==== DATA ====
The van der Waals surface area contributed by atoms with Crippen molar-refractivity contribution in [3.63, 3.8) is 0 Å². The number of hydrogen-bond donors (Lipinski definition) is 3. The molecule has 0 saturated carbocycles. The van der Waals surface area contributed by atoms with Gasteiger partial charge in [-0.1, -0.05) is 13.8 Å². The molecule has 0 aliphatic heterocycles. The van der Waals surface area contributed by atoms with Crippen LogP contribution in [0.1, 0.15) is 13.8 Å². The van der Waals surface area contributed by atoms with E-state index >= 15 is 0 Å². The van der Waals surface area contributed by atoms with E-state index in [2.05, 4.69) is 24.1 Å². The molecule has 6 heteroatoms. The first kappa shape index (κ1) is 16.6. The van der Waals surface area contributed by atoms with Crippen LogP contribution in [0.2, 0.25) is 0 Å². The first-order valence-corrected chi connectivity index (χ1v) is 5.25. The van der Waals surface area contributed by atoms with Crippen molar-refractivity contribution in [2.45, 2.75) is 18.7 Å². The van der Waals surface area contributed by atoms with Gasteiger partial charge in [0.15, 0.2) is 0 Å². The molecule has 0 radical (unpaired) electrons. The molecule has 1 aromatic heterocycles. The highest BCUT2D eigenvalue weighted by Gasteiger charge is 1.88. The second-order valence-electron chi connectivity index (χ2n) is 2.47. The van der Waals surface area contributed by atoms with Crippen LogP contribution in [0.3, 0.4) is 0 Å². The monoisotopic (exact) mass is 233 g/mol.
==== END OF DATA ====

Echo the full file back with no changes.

The van der Waals surface area contributed by atoms with Crippen molar-refractivity contribution in [3.63, 3.8) is 0 Å². The number of hydrogen-bond donors (Lipinski definition) is 3. The molecule has 0 saturated carbocycles. The van der Waals surface area contributed by atoms with Gasteiger partial charge in [-0.1, -0.05) is 13.8 Å². The molecule has 0 aliphatic heterocycles. The van der Waals surface area contributed by atoms with Crippen LogP contribution in [0.1, 0.15) is 13.8 Å². The van der Waals surface area contributed by atoms with E-state index >= 15 is 0 Å². The van der Waals surface area contributed by atoms with E-state index in [2.05, 4.69) is 24.1 Å². The molecule has 6 heteroatoms. The first kappa shape index (κ1) is 16.6. The van der Waals surface area contributed by atoms with Crippen LogP contribution in [0.2, 0.25) is 0 Å². The first-order valence-corrected chi connectivity index (χ1v) is 5.25. The van der Waals surface area contributed by atoms with Crippen molar-refractivity contribution in [2.45, 2.75) is 18.7 Å². The van der Waals surface area contributed by atoms with Gasteiger partial charge in [0.15, 0.2) is 0 Å². The molecule has 0 radical (unpaired) electrons. The molecule has 1 aromatic heterocycles. The highest BCUT2D eigenvalue weighted by Gasteiger charge is 1.88. The second-order valence-electron chi connectivity index (χ2n) is 2.47. The van der Waals surface area contributed by atoms with Crippen LogP contribution in [0.3, 0.4) is 0 Å². The monoisotopic (exact) mass is 233 g/mol.